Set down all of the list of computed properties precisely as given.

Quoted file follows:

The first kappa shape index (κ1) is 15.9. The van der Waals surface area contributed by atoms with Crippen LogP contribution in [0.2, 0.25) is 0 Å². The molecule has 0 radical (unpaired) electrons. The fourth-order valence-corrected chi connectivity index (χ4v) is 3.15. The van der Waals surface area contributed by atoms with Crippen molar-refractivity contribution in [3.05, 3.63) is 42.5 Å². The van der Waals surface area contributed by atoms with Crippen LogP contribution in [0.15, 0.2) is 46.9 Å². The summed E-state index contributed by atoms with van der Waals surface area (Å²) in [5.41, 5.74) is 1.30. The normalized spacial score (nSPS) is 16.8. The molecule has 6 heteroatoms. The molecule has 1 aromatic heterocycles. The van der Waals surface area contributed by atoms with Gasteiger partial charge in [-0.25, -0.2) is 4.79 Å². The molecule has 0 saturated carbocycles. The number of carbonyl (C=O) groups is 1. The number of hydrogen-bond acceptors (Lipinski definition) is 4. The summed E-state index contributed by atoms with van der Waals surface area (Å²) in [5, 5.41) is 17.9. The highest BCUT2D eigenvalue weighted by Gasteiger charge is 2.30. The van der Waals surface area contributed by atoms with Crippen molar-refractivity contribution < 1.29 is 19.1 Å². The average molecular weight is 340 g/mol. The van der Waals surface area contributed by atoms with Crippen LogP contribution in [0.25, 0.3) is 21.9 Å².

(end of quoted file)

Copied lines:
The first kappa shape index (κ1) is 15.9. The van der Waals surface area contributed by atoms with Crippen LogP contribution in [0.2, 0.25) is 0 Å². The molecule has 0 radical (unpaired) electrons. The fourth-order valence-corrected chi connectivity index (χ4v) is 3.15. The van der Waals surface area contributed by atoms with Crippen molar-refractivity contribution in [3.05, 3.63) is 42.5 Å². The van der Waals surface area contributed by atoms with Crippen LogP contribution in [0.15, 0.2) is 46.9 Å². The summed E-state index contributed by atoms with van der Waals surface area (Å²) in [5.41, 5.74) is 1.30. The normalized spacial score (nSPS) is 16.8. The molecule has 6 heteroatoms. The molecule has 1 aromatic heterocycles. The van der Waals surface area contributed by atoms with Gasteiger partial charge in [-0.25, -0.2) is 4.79 Å². The molecule has 0 saturated carbocycles. The number of carbonyl (C=O) groups is 1. The number of hydrogen-bond acceptors (Lipinski definition) is 4. The summed E-state index contributed by atoms with van der Waals surface area (Å²) in [5, 5.41) is 17.9. The highest BCUT2D eigenvalue weighted by Gasteiger charge is 2.30. The van der Waals surface area contributed by atoms with Crippen molar-refractivity contribution < 1.29 is 19.1 Å². The average molecular weight is 340 g/mol. The van der Waals surface area contributed by atoms with Crippen LogP contribution in [0.25, 0.3) is 21.9 Å².